If you generate consumer financial leads in the UK via search it's very likely that over the past 6 weeks your Google account was suddenly paused. Clients and friends of Contact State have been reporting back to us about the effects of Google's Business Operations Verification process as it swept through insurance, lending and retirement planning.
If you answered Google’s demands with enough detail the first time around it seems in most cases your account was live again within 48 hours. If you tried to cut any corners your first application was sent back to you to do better, with your account remaining paused until you did.
We don’t know of anyone who failed twice.
That seems strange given that this process was billed as Google’s big effort to clean up scam advertisers, you would expect one or two businesses to fail surely? It’s especially strange as you can still type in any number of financial search terms and see lead generation sites fraudulently misrepresenting financial products (as the consumer campaigner Mark Taber has pointed out here and here).
So what's going on?
We think Google was always less interested in verifying businesses on its platform and always far more interested in collecting information about advertisers to use at a later date. Google’s UK and Ireland MD, Ronan Harris wrote this letter to the FCA and outlined his approach. “Tackling bad actors who seek to defraud consumers is a complex challenge that requires a multifaceted response.”
We think Google’s Business Operations Verification process was a fact finding mission before the launch of the Advertiser Identity Verification process. This is now being quietly and slowly rolled out and is live for a handful of lead generators, chosen seemingly at random.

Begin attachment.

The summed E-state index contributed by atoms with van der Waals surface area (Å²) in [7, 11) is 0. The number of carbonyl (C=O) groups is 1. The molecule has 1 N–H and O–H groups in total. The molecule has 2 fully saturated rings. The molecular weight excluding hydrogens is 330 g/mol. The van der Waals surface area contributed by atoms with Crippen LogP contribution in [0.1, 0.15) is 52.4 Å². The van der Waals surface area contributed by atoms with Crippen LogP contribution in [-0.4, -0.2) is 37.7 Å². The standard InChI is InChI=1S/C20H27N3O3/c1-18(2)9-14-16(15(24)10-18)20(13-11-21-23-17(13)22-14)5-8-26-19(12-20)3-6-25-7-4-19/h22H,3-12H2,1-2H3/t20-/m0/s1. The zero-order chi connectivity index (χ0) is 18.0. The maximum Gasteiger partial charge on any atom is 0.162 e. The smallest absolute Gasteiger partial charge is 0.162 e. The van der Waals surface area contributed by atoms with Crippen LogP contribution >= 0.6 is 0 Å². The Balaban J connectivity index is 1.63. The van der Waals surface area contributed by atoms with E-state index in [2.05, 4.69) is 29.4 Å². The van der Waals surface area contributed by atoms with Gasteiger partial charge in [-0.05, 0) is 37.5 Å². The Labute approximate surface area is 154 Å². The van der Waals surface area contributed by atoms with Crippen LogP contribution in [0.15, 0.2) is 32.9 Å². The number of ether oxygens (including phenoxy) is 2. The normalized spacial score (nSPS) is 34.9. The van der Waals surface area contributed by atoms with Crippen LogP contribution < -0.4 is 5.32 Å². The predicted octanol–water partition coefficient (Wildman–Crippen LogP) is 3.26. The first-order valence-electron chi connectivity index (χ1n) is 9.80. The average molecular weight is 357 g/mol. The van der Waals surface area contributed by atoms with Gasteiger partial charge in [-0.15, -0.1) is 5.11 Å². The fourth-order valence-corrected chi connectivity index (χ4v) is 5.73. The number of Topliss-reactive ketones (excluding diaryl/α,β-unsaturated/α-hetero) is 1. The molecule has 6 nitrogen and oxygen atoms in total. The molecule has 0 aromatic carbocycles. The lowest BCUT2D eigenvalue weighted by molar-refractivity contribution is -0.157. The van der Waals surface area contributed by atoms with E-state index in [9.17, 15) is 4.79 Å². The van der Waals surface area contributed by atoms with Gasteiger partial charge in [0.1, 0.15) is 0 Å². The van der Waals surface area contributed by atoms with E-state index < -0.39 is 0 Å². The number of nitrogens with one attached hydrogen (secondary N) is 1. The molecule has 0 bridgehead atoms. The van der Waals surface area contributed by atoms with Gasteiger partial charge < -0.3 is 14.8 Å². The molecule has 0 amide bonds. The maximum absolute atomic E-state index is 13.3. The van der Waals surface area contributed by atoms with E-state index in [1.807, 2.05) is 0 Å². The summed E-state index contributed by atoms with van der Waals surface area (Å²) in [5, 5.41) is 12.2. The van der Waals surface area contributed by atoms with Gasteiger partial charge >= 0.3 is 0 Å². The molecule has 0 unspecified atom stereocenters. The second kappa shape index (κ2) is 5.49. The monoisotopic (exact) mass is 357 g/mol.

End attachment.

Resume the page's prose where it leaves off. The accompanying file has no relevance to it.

Here’s a good example of it in operation in Life Insurance advertising:
You can see that for this advert the consumer is given the choice of understanding why they are being targeted (which every search result has) AND more information about the company paying for the advert, in this case the lead generation firm, Free Price Compare.
If you click “about the advertiser” you get this additional detail:
So what happens now?
If Google really does roll the Advertiser Identity Verification process out to every single advert it displays, there are a number of things that we think are going to happen over a relatively short period of time:
- Advertisers who base their business outside of the UK to avoid tax are going to be significantly adversely affected. Why would you give your details to a business offshore? Stopping tax avoiders in this manner could be a big step forward.
- Lead Generators who use multiple companies and websites to double and serve search results will be more easily caught out by Google because of the details they’ve had to submit in the first process. Enforcing one advert per lead generator could unclog heavily congested sectors like Insurance advertising, bring down CPL prices.
- It will be much easier to catch lead generators misrepresenting the nature of their affiliation to a brand. Advertising campaigners will use this new capability to more clearly report advertising breaches to the FCA and ASA. It will be easier to prove for example that a lead generator has no right to mention a major insurance brand in their ad copy.
We’re still waiting to see the outcome of the FCA’s consultation on the new financial promotions regulatory gateway but there appears to be a good deal of communication between the FCA and Google; we think that's driving these changes.
As we’ve highlighted above there are still glaring gaps in Google’s ability and willingness to stop fraudulent lead generation but the steps being proposed and taken are positive and Contact State welcomes them.
This article was part of March's edition of The Leader, Contact State's monthly newsletter which you can read here.